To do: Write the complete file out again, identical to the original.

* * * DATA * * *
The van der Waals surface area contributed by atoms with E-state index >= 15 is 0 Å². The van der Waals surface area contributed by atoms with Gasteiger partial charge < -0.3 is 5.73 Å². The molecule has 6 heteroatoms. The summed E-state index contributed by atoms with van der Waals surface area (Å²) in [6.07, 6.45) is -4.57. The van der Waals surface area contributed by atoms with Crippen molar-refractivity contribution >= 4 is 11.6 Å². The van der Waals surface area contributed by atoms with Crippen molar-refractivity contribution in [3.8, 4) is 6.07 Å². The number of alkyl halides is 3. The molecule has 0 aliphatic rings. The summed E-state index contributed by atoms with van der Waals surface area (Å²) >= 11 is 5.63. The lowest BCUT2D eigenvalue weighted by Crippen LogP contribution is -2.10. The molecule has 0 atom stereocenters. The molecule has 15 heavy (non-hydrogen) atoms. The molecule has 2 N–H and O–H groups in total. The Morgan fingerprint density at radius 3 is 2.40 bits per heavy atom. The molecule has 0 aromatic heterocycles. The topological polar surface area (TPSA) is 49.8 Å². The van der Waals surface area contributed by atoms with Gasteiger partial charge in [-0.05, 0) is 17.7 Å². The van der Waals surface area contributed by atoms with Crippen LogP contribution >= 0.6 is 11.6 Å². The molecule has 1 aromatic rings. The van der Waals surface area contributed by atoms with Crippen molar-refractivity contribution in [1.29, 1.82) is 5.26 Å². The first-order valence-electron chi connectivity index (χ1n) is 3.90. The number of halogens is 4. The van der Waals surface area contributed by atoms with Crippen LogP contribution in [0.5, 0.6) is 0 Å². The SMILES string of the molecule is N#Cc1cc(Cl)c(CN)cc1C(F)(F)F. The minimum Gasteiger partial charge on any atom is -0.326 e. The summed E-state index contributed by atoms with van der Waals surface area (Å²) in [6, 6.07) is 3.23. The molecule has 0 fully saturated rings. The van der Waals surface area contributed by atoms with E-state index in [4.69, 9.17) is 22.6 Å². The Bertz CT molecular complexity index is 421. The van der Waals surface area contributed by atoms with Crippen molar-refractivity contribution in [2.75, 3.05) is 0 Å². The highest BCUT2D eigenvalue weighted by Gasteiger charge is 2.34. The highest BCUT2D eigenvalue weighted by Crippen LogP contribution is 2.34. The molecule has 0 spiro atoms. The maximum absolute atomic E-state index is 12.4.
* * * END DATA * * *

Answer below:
The van der Waals surface area contributed by atoms with E-state index >= 15 is 0 Å². The van der Waals surface area contributed by atoms with Gasteiger partial charge < -0.3 is 5.73 Å². The molecule has 6 heteroatoms. The summed E-state index contributed by atoms with van der Waals surface area (Å²) in [6.07, 6.45) is -4.57. The van der Waals surface area contributed by atoms with Crippen molar-refractivity contribution >= 4 is 11.6 Å². The van der Waals surface area contributed by atoms with Crippen molar-refractivity contribution in [3.8, 4) is 6.07 Å². The number of alkyl halides is 3. The molecule has 0 aliphatic rings. The summed E-state index contributed by atoms with van der Waals surface area (Å²) >= 11 is 5.63. The lowest BCUT2D eigenvalue weighted by Crippen LogP contribution is -2.10. The molecule has 0 atom stereocenters. The molecule has 15 heavy (non-hydrogen) atoms. The molecule has 2 N–H and O–H groups in total. The Morgan fingerprint density at radius 3 is 2.40 bits per heavy atom. The molecule has 0 aromatic heterocycles. The topological polar surface area (TPSA) is 49.8 Å². The van der Waals surface area contributed by atoms with Gasteiger partial charge in [-0.05, 0) is 17.7 Å². The van der Waals surface area contributed by atoms with Crippen LogP contribution >= 0.6 is 11.6 Å². The molecule has 1 aromatic rings. The van der Waals surface area contributed by atoms with Crippen molar-refractivity contribution in [1.29, 1.82) is 5.26 Å². The first-order valence-electron chi connectivity index (χ1n) is 3.90. The number of halogens is 4. The van der Waals surface area contributed by atoms with Crippen LogP contribution in [0.5, 0.6) is 0 Å². The SMILES string of the molecule is N#Cc1cc(Cl)c(CN)cc1C(F)(F)F. The minimum Gasteiger partial charge on any atom is -0.326 e. The summed E-state index contributed by atoms with van der Waals surface area (Å²) in [6, 6.07) is 3.23. The molecule has 0 fully saturated rings. The van der Waals surface area contributed by atoms with E-state index in [4.69, 9.17) is 22.6 Å². The Bertz CT molecular complexity index is 421. The van der Waals surface area contributed by atoms with Crippen molar-refractivity contribution in [2.75, 3.05) is 0 Å². The highest BCUT2D eigenvalue weighted by Gasteiger charge is 2.34. The highest BCUT2D eigenvalue weighted by Crippen LogP contribution is 2.34. The molecule has 0 spiro atoms. The maximum absolute atomic E-state index is 12.4.